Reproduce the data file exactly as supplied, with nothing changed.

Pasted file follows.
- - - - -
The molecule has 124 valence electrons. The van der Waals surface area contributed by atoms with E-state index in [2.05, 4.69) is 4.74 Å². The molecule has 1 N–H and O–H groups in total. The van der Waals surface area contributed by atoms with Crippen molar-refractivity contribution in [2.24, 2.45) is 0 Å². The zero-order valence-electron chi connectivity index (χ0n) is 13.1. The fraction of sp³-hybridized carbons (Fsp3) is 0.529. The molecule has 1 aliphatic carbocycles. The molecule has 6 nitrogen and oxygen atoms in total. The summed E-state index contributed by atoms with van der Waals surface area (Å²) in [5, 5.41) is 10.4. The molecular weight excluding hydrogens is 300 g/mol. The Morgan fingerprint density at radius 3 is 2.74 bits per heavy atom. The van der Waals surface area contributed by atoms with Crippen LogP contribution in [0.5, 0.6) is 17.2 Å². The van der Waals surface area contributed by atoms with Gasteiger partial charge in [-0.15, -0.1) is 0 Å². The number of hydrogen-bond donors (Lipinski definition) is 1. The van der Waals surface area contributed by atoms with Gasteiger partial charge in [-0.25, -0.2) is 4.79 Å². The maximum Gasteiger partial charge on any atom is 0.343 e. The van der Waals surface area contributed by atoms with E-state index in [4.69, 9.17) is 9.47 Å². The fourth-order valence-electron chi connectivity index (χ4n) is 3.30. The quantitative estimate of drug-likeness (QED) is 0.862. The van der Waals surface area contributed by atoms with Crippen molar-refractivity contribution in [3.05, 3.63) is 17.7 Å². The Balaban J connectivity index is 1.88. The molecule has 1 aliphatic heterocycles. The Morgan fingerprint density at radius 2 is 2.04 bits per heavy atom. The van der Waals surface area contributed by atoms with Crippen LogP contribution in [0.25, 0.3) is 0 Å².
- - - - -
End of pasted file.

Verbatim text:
The molecule has 124 valence electrons. The van der Waals surface area contributed by atoms with E-state index in [2.05, 4.69) is 4.74 Å². The molecule has 1 N–H and O–H groups in total. The van der Waals surface area contributed by atoms with Crippen molar-refractivity contribution in [2.24, 2.45) is 0 Å². The zero-order valence-electron chi connectivity index (χ0n) is 13.1. The fraction of sp³-hybridized carbons (Fsp3) is 0.529. The molecule has 1 aliphatic carbocycles. The molecule has 6 nitrogen and oxygen atoms in total. The summed E-state index contributed by atoms with van der Waals surface area (Å²) in [5, 5.41) is 10.4. The molecular weight excluding hydrogens is 300 g/mol. The Morgan fingerprint density at radius 3 is 2.74 bits per heavy atom. The van der Waals surface area contributed by atoms with Crippen LogP contribution in [0.5, 0.6) is 17.2 Å². The van der Waals surface area contributed by atoms with Gasteiger partial charge in [-0.15, -0.1) is 0 Å². The number of hydrogen-bond donors (Lipinski definition) is 1. The van der Waals surface area contributed by atoms with Gasteiger partial charge in [-0.25, -0.2) is 4.79 Å². The maximum Gasteiger partial charge on any atom is 0.343 e. The van der Waals surface area contributed by atoms with E-state index in [4.69, 9.17) is 9.47 Å². The fourth-order valence-electron chi connectivity index (χ4n) is 3.30. The quantitative estimate of drug-likeness (QED) is 0.862. The van der Waals surface area contributed by atoms with Crippen molar-refractivity contribution in [3.05, 3.63) is 17.7 Å². The Balaban J connectivity index is 1.88. The molecule has 1 aliphatic heterocycles. The Morgan fingerprint density at radius 2 is 2.04 bits per heavy atom. The van der Waals surface area contributed by atoms with Crippen LogP contribution in [0.25, 0.3) is 0 Å².